Unknown (2011)

Stars: ★★☆☆

Summary:  A standard, gutless thriller that mostly fails as cinematic craft and relies too heavily on its talented cast.

I usually search high and low for unique posters, but I chose the generic one for this. It seemed appropriate.

Review:  Mmm. There’s nothing like a film that plays like a first draft.  A first draft, we may surmise, written by a team of bored writers whose physical diet is 95% sugary coffee and whose sole source of cinematic nutrition is Americanized Euro-thrillers.  ‘Unknown’, as you might have guessed (you clever fiend! *twirls mustache*) is just such a movie.  It really does seem like a hastily cobbled script that was either commissioned or bought by producers who believed that the path to success lay in capping off a shoddy structure with a shiny star, in this case Liam Neeson.  It doesn’t cut it, folks.  Liam Neeson is a great actor, but despite his best efforts he can’t save a film that’s damned to the recycling bin.

There is, of course, the inevitable comparison with the surprise 2009 hit ‘Taken’, released in the same time of year with the same star and European setting.  ‘Taken’ treats Liam’s character like a retired Jason Bourne almost devoid of conscience.  You don’t assign him to missions, you just turn him loose.  I think people were in awe of Liam’s ability to kick ass, but that’s a fact of life reinforced by better movies, like ‘Batman Begins’ and ‘The A-Team’.  Nothing particularly special about ‘Taken’, though it’s a bit subversive because of how cold-hearted and impressively efficient the protagonist is.  I saw it four times in the theater, both in appreciation of its finer points and for social reasons, but I didn’t have the itch to see it again.  Until this film showed up on the horizon, that is, promising another Neeson action vehicle.   ‘Unknown’, however, fails to ride the gravy train.  It doesn’t give us ‘Taken 2: Took”.  He doesn’t go into badass mode until the inevitable climatic fight scene, and I felt cheated.  I was deceived by advertising, which I guess is unsurprising.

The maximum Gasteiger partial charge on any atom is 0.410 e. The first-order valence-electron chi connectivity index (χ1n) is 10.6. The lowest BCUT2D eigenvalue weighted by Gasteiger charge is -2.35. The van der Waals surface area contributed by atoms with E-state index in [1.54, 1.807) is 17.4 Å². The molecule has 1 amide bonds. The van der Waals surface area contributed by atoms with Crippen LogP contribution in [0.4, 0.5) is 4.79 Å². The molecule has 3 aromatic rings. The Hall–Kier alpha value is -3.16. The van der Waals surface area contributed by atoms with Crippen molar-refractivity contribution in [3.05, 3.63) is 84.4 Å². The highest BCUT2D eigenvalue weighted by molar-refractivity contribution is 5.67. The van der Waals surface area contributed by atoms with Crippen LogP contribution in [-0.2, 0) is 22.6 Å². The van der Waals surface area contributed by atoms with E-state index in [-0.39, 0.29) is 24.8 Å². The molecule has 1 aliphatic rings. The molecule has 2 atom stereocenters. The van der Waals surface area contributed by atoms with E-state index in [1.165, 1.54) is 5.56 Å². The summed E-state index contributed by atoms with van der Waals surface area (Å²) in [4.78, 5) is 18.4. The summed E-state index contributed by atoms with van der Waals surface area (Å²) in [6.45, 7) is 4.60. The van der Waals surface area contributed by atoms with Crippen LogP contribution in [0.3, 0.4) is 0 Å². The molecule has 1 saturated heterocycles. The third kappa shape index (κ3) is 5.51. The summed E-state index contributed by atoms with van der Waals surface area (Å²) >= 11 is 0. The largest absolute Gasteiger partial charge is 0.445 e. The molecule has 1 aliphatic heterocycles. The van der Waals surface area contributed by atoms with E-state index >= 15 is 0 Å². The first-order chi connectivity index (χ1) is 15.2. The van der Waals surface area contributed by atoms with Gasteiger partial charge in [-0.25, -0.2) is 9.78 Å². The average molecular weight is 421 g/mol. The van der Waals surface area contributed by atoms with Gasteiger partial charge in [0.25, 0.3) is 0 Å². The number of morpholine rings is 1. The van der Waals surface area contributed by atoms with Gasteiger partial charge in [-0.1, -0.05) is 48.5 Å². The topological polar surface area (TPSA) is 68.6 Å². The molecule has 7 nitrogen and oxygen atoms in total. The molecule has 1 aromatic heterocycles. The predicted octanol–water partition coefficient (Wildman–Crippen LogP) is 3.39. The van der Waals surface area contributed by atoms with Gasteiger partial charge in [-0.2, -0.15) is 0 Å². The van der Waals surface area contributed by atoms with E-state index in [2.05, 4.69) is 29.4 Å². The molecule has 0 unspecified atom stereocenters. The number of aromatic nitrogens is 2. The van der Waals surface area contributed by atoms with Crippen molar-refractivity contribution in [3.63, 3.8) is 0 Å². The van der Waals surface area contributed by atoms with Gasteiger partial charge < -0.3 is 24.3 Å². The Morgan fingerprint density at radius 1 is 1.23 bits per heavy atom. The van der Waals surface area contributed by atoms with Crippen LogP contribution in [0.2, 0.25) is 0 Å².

‘Unknown’ is generic.  One could craft a better film after visiting the Thriller index on TV Tropes.  I suspect they did, but failed to use the tired genre elements in a way that created lasting suspense.  It feels long.  ‘Unknown’ has the kind of raw Hitchcockian material that can be stretched so tight, you could pluck it and hear the shriek of Herrmann’s string section.  Instead, the filmmakers play it safe, preventing us from feeling hemmed in.  No roller coaster drama for us.

There’s also the disturbing lack of memorable symbols and themes.  Neeson ostensibly plays a botanist (and something more), the main plot involves a discovery in that field, and there is a plot device made of scientific plant names, but never is there any correlation drawn between the plot and bigger ideas.  Hitchcock used occasionally anonymous McGuffins to drive his movies, but most of the time there was some larger idea at play that you couldn’t easily miss.  ‘North by Northwest’ springs off the notion of a nonexistent spy, but ties this into its heroes reaction to being confused with a man who doesn’t exist.  This forces the protagonist into fulfilling the role.  It says something about the clandestine games governments play and how innocent people can get snagged in them.  Not grand, perhaps, but clear.  ‘Unknown’s ideas are too confused to have such focus or effect.  The filmmakers jump from locale to locale without anointing their doors with emotion.  I like to quote Kubrick’s notion of film as music, and he’s vindicated once again by this film’s unmusical construction.  The screenwriters seem reluctant to repeat cinematic melodies, opting instead to pack in more clichés, and those images that repeat lack cathartic transformation.

There are better ways to use one’s time.  Go watch some Hitchcock; leave this one for the soon-to-be-disappointed birds.

National Treasure

Stars: ★★★☆

Summary: A heedless, fun, and solid piece of summer entertainment in the best Hollywood tradition.